This is a practical book with many examples and a layout that makes it easy to follow. Topics are done in pairs. Everything about the topic, including syntax and “How to do…” is on the left page, while the right page lists the code. HTML and CSS are covered, with plenty of explanations, in the introduction.
The standalone Aptana Studio 3 is also cross-platform, and the Windows version takes up 260 MB when installed. If you also intend to do PHP, Python or Ruby development, you’ll find it useful.
I found the testing and debugging chapter particularly valuable. It covers the use of Firefox and Firebug and lists common and syntax errors. Fixing these kinds of problems can be time-consuming very and frustrating when you’re just starting out, so this coverage is very helpful.
On to jQuery
The real meat is in the remaining two thirds of the book. It’s all about jQuery, jQuery UI, Ajax, JSON, APIs and jQuery Mobile. Chapter seven has a lot of material on jQuery, and if it’s new to you, it will take some re-reading and running examples for it to start making sense. The applications created in the previous chapter are redone with jQuery, with a detailed explanation of why.
Chapters eight through 11 offer a number of examples covering effects and animation, DOM manipulation, forms and data validation and plugins. Of these I guess chapter 10 will be the most useful, as it’s about forms and data validation. Client-side validation should be seen as something to help users, but don’t forget server side-validation for your site’s security.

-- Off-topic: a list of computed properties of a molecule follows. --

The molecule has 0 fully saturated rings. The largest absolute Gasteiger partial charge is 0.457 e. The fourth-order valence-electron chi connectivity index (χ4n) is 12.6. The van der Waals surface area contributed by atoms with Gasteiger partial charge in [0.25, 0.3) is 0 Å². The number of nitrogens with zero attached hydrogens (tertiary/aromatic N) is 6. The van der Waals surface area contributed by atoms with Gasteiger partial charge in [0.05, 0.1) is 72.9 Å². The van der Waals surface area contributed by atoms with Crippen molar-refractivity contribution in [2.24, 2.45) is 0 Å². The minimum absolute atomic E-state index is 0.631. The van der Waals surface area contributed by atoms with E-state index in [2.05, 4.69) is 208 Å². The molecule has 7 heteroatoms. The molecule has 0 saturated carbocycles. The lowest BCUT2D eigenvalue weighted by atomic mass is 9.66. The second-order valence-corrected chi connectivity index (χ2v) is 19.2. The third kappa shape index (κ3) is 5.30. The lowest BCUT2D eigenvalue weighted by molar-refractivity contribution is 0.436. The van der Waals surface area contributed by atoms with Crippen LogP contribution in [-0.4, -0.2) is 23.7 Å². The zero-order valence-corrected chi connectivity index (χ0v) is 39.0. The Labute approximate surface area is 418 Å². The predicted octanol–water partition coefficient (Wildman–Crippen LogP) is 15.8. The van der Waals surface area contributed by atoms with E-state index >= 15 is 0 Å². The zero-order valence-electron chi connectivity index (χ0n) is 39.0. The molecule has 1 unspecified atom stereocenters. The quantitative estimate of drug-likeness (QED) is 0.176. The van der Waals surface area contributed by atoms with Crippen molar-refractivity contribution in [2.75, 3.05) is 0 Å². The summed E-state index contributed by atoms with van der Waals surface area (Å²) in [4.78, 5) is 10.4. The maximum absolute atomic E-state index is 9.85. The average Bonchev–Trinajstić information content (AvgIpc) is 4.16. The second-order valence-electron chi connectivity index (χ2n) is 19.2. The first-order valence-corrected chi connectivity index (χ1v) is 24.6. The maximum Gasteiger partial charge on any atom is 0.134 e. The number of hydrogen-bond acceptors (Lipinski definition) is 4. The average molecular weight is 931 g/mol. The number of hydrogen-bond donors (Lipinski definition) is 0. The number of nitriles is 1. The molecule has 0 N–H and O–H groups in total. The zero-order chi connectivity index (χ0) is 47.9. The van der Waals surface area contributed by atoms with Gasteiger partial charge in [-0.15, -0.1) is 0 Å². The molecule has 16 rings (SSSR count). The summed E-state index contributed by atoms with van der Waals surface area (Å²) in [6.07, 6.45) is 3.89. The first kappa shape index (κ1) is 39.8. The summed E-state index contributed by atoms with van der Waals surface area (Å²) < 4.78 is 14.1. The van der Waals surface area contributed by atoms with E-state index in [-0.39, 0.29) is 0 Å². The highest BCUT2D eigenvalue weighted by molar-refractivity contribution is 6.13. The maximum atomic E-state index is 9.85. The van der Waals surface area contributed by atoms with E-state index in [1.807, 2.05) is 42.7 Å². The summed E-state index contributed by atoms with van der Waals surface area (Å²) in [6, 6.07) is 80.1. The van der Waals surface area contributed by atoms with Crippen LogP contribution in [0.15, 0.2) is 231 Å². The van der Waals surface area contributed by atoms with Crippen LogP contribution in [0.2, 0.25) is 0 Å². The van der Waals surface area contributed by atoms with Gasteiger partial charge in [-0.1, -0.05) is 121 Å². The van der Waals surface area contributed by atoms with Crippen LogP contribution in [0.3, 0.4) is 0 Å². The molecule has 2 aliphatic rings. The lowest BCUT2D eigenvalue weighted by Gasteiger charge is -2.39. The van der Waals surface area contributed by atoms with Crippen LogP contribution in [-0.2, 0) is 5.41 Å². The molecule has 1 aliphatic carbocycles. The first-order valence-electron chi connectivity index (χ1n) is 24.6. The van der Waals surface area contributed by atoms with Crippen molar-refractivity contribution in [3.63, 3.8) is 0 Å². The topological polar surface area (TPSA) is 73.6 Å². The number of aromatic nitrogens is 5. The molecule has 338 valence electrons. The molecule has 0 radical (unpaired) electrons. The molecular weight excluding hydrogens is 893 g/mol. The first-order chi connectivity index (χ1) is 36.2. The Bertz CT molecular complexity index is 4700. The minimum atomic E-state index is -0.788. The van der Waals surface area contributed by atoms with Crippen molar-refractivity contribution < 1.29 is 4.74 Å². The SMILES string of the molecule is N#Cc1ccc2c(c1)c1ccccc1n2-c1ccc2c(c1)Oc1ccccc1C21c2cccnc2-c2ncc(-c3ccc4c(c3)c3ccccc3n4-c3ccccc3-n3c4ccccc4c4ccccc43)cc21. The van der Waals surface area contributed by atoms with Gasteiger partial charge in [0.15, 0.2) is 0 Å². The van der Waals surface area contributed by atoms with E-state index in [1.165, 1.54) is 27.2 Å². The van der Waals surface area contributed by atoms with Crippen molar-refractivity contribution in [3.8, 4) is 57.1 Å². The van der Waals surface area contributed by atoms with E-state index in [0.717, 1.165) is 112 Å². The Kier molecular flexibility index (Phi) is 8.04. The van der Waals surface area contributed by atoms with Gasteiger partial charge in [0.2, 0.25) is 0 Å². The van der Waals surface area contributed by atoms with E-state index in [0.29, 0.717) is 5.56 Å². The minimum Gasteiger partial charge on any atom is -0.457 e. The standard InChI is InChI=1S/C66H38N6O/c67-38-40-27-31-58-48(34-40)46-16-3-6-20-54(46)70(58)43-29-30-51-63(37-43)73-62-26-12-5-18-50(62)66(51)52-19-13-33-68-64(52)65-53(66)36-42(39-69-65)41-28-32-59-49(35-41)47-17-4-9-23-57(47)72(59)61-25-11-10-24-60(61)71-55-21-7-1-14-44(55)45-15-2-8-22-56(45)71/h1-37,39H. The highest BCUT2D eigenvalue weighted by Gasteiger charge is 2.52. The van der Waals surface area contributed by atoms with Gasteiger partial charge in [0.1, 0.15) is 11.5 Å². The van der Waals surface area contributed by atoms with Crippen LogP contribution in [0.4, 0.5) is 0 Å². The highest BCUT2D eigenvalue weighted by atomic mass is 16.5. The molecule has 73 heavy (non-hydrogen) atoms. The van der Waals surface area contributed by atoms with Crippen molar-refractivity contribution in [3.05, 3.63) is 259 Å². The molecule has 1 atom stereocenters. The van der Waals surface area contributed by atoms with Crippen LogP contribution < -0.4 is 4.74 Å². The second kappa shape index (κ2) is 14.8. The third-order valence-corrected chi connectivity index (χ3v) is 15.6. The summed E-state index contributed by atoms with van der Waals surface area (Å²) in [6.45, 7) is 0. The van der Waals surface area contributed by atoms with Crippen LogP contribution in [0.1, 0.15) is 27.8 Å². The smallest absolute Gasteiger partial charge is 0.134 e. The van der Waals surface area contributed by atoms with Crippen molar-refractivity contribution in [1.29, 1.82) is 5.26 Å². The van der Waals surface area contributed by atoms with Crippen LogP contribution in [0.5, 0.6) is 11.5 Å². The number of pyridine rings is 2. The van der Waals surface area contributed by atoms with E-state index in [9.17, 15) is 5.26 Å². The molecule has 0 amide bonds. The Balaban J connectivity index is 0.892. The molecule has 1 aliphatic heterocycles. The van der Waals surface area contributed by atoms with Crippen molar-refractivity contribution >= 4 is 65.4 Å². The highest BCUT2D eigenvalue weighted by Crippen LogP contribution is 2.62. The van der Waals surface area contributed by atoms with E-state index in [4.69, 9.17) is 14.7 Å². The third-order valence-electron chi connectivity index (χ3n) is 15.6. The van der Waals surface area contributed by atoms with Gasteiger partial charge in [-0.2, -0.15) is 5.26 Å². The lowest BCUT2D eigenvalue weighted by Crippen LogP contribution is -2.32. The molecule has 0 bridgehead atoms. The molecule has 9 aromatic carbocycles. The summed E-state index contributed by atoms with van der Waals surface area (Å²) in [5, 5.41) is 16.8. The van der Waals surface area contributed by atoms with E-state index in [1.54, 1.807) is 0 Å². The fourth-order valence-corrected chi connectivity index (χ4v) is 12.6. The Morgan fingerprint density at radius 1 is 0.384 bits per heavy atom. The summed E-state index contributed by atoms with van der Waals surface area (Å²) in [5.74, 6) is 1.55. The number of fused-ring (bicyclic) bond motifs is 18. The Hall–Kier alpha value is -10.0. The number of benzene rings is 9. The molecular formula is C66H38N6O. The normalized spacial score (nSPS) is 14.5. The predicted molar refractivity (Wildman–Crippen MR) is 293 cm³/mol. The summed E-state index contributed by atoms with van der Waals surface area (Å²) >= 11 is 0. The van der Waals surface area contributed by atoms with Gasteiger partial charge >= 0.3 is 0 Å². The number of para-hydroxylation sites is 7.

jQuery’s animation effects and drag-and-drops all come its sister library, jQuery UI. Chapters 12 and 13 cover the use of themes, widgets and using UI interactions and effects. Using the jQuery widgets and interactions give websites considerable Wow! appeal, and chapter 13 covers it in some depth with plenty of examples.
Though Ajax has been around for 7 or 8 years, jQuery makes it easy to implement it. Chapter 14 covers loading the various data types (XML, JSON), while chapters 15 and 16 show how to use Ajax with YouTube, Twitter, Flickr and Google Maps with useful and practical examples.
Finally, the last two chapters show you how to use jQuery Mobile to serve up mobile-friendly versions of your website. Given the massive growth in smartphone Internet access, this is an area you’d can’t afford to miss out on.
This is a book for everyone from complete novices to experienced Web developers, as well as people like me who occasionally have to do some Web development work but forget everything in between gigs. If you want to get up to speed with jQuery, or need a reference/recipe book, I recommend this one very highly, rating it five out of five stars.
Paperback, 764 pages. Mike Murach & Associates